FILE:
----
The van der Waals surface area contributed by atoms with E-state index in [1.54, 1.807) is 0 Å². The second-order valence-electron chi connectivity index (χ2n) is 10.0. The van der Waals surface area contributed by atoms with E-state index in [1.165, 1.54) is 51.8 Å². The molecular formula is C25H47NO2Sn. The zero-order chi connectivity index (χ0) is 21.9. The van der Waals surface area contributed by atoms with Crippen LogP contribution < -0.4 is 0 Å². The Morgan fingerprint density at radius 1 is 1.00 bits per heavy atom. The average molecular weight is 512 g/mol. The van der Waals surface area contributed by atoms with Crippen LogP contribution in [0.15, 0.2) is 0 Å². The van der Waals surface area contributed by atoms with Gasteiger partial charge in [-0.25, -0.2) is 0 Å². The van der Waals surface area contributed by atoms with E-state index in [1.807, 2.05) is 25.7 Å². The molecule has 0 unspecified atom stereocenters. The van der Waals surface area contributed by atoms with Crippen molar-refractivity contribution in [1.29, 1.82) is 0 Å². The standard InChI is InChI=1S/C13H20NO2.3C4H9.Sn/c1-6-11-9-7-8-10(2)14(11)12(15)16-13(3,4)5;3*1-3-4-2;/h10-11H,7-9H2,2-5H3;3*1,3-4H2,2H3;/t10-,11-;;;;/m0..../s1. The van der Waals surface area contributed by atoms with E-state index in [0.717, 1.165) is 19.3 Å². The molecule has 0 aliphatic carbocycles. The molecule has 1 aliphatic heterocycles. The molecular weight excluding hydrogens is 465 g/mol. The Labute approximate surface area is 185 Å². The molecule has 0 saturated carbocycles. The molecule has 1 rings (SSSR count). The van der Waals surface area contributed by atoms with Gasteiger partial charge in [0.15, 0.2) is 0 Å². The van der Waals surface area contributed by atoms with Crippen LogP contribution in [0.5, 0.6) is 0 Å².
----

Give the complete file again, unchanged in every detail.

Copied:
The van der Waals surface area contributed by atoms with E-state index in [1.54, 1.807) is 0 Å². The second-order valence-electron chi connectivity index (χ2n) is 10.0. The van der Waals surface area contributed by atoms with E-state index in [1.165, 1.54) is 51.8 Å². The molecular formula is C25H47NO2Sn. The zero-order chi connectivity index (χ0) is 21.9. The van der Waals surface area contributed by atoms with Crippen LogP contribution < -0.4 is 0 Å². The Morgan fingerprint density at radius 1 is 1.00 bits per heavy atom. The average molecular weight is 512 g/mol. The van der Waals surface area contributed by atoms with Crippen LogP contribution in [0.15, 0.2) is 0 Å². The van der Waals surface area contributed by atoms with Gasteiger partial charge in [-0.25, -0.2) is 0 Å². The van der Waals surface area contributed by atoms with E-state index in [1.807, 2.05) is 25.7 Å². The molecule has 0 unspecified atom stereocenters. The van der Waals surface area contributed by atoms with Crippen molar-refractivity contribution in [1.29, 1.82) is 0 Å². The standard InChI is InChI=1S/C13H20NO2.3C4H9.Sn/c1-6-11-9-7-8-10(2)14(11)12(15)16-13(3,4)5;3*1-3-4-2;/h10-11H,7-9H2,2-5H3;3*1,3-4H2,2H3;/t10-,11-;;;;/m0..../s1. The van der Waals surface area contributed by atoms with E-state index in [0.717, 1.165) is 19.3 Å². The molecule has 0 aliphatic carbocycles. The molecule has 1 aliphatic heterocycles. The molecular weight excluding hydrogens is 465 g/mol. The Labute approximate surface area is 185 Å². The molecule has 0 saturated carbocycles. The molecule has 1 rings (SSSR count). The van der Waals surface area contributed by atoms with Gasteiger partial charge in [0.15, 0.2) is 0 Å². The van der Waals surface area contributed by atoms with Crippen LogP contribution in [0.5, 0.6) is 0 Å².